Money cost saving or money reserve for goal and success in school, higher level education concept : US dollar coins / cash, a black graduation cap or hat, a certificate / diploma on white background.
Photo illustration

If the plight of hungry and homeless college students has lately caught the national media’s attention, it’s in no small part due to the efforts of Temple University professor Sara Goldrick-Rab. 

Goldrick-Rab, who describes herself as a “scholar activist,” has been trying to get policymakers to address the cost of college for years, advocating policy proposals from free community college to one-stop benefits for low-income students. Her focus on students’ unmet basic needs has popularized the hashtag #RealCollege, and she has set up a research institute to study the problem.

Temple University professor Sara Goldrick-Rab has helped focus attention on the high cost of college.

Earlier this month, she and her colleagues at the Hope Center for College, Community and Justice released the largest study to date of food and housing insecurity among California’s community college students, surveying 40,000 students on 57 campuses. The results weren’t pretty: More than half of students surveyed said they lack reliable access to healthy food, and one in five reported experiencing homelessness.

Students at the University of California and California State University are also going without steady food and shelter, previous reports have found—though at slightly lower rates. The studies have helped inspire a raft of bills in the state legislature aimed at addressing students’ basic needs, from dramatically expanding the financial aid available to community college students to providing housing subsidies and keeping campus parking lots open late for those who live in their cars.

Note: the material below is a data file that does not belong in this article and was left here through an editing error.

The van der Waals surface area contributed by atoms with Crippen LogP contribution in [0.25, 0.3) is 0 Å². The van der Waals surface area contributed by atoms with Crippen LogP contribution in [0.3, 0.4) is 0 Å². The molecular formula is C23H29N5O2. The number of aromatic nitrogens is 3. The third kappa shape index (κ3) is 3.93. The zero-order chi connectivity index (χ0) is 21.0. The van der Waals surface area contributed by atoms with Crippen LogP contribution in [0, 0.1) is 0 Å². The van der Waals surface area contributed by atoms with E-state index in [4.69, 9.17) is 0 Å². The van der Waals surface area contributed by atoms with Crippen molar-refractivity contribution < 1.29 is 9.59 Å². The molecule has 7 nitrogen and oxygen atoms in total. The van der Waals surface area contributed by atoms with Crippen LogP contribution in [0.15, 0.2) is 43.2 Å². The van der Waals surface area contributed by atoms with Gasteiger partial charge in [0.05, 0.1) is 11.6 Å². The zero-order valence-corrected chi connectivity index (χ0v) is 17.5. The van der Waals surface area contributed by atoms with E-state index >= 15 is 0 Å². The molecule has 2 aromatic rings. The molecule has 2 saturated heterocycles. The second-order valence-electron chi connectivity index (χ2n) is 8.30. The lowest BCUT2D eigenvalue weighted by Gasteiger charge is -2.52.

Goldrick-Rab recently spoke with CALmatters about which of the findings in the community college survey surprised her most, which financial aid practices she believes actually contribute to student poverty, and what California can learn from other states.

What does this study tell us about homelessness and food insecurity among California students that we didn’t already know?

You had a bit of info from the UCs before, you have the CSU and in 2016 we did a Los Angeles survey [of community college students]. Los Angeles, people might think is going to be worse than the rest of the state in terms of things like homelessness. But the numbers do show that in fact it’s all over the state. If you look at the regional variation, LA’s not even the worst.

The rate of homelessness among former foster youth here is the highest we’ve seen by a long shot. It was in the 40s—usually it’s in the 20s. I certainly think the number of African Americans was on the high end. But the fact is, it cuts across all ethnic lines—you see it for citizens and students who said they were not citizens. It is everybody.

How does this affect students’ graduation rates and future success in life?

It’s certainly correlated with much lower rates of success. They have lower grades. We’re testing in a whole series of studies what happens when students have access to housing. So we’re going to be able to tell you more, I hope, by the end of the year about a causal effect. Is there a way to make this better?

These are the students that faculty say they feel like they’re losing in class. My hope is, if I’m teaching at a community college and my students are asleep in my classroom, I stop assuming they’re not interested. And I start asking, maybe there’s something we need to deal with.